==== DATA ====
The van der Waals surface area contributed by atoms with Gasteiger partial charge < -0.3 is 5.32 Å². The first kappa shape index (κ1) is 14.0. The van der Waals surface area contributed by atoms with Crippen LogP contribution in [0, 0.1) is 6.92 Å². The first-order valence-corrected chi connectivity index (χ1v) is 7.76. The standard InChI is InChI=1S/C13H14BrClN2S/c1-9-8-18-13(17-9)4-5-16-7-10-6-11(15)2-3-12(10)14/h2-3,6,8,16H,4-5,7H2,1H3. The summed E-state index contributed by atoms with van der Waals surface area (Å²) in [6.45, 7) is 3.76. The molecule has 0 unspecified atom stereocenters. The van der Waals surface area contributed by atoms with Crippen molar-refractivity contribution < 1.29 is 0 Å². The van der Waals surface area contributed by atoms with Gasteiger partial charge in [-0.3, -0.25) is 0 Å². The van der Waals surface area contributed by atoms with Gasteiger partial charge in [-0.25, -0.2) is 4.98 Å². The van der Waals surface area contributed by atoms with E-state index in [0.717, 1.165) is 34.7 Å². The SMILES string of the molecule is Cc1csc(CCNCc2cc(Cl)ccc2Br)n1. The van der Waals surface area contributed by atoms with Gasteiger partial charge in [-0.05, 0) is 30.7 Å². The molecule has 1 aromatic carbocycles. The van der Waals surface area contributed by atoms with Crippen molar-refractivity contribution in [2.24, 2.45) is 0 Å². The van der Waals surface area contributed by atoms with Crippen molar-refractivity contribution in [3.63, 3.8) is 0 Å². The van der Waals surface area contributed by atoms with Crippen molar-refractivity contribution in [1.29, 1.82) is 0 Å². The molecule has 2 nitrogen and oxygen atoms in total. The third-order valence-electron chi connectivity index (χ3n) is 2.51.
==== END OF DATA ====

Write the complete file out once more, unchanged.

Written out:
The van der Waals surface area contributed by atoms with Gasteiger partial charge < -0.3 is 5.32 Å². The first kappa shape index (κ1) is 14.0. The van der Waals surface area contributed by atoms with Crippen LogP contribution in [0, 0.1) is 6.92 Å². The first-order valence-corrected chi connectivity index (χ1v) is 7.76. The standard InChI is InChI=1S/C13H14BrClN2S/c1-9-8-18-13(17-9)4-5-16-7-10-6-11(15)2-3-12(10)14/h2-3,6,8,16H,4-5,7H2,1H3. The summed E-state index contributed by atoms with van der Waals surface area (Å²) in [6.45, 7) is 3.76. The molecule has 0 unspecified atom stereocenters. The van der Waals surface area contributed by atoms with Crippen molar-refractivity contribution < 1.29 is 0 Å². The van der Waals surface area contributed by atoms with Gasteiger partial charge in [-0.3, -0.25) is 0 Å². The van der Waals surface area contributed by atoms with Gasteiger partial charge in [-0.25, -0.2) is 4.98 Å². The van der Waals surface area contributed by atoms with E-state index in [0.717, 1.165) is 34.7 Å². The SMILES string of the molecule is Cc1csc(CCNCc2cc(Cl)ccc2Br)n1. The van der Waals surface area contributed by atoms with Gasteiger partial charge in [-0.05, 0) is 30.7 Å². The molecule has 1 aromatic carbocycles. The van der Waals surface area contributed by atoms with Crippen molar-refractivity contribution in [2.24, 2.45) is 0 Å². The van der Waals surface area contributed by atoms with Crippen molar-refractivity contribution in [3.63, 3.8) is 0 Å². The van der Waals surface area contributed by atoms with Crippen molar-refractivity contribution in [1.29, 1.82) is 0 Å². The molecule has 2 nitrogen and oxygen atoms in total. The third-order valence-electron chi connectivity index (χ3n) is 2.51.